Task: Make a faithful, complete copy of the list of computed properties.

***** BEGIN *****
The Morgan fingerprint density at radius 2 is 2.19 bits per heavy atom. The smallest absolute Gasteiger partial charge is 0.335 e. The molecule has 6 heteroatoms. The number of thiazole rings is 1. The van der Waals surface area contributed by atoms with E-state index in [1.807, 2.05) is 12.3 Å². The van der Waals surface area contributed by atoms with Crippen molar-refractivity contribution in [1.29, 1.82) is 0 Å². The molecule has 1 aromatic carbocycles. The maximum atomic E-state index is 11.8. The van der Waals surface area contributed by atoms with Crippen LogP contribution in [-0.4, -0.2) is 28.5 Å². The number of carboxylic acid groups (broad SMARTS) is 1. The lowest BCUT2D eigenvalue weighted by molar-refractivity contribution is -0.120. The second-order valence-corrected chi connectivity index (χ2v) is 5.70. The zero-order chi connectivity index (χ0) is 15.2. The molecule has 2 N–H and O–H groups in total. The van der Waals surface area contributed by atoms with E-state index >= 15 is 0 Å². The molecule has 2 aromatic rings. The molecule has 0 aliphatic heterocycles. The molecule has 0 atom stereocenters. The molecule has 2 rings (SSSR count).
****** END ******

The Morgan fingerprint density at radius 2 is 2.19 bits per heavy atom. The smallest absolute Gasteiger partial charge is 0.335 e. The molecule has 6 heteroatoms. The number of thiazole rings is 1. The van der Waals surface area contributed by atoms with E-state index in [1.807, 2.05) is 12.3 Å². The van der Waals surface area contributed by atoms with Crippen molar-refractivity contribution in [1.29, 1.82) is 0 Å². The molecule has 1 aromatic carbocycles. The maximum atomic E-state index is 11.8. The van der Waals surface area contributed by atoms with Crippen LogP contribution in [-0.4, -0.2) is 28.5 Å². The number of carboxylic acid groups (broad SMARTS) is 1. The lowest BCUT2D eigenvalue weighted by molar-refractivity contribution is -0.120. The second-order valence-corrected chi connectivity index (χ2v) is 5.70. The zero-order chi connectivity index (χ0) is 15.2. The molecule has 2 N–H and O–H groups in total. The van der Waals surface area contributed by atoms with E-state index >= 15 is 0 Å². The molecule has 2 aromatic rings. The molecule has 0 aliphatic heterocycles. The molecule has 0 atom stereocenters. The molecule has 2 rings (SSSR count).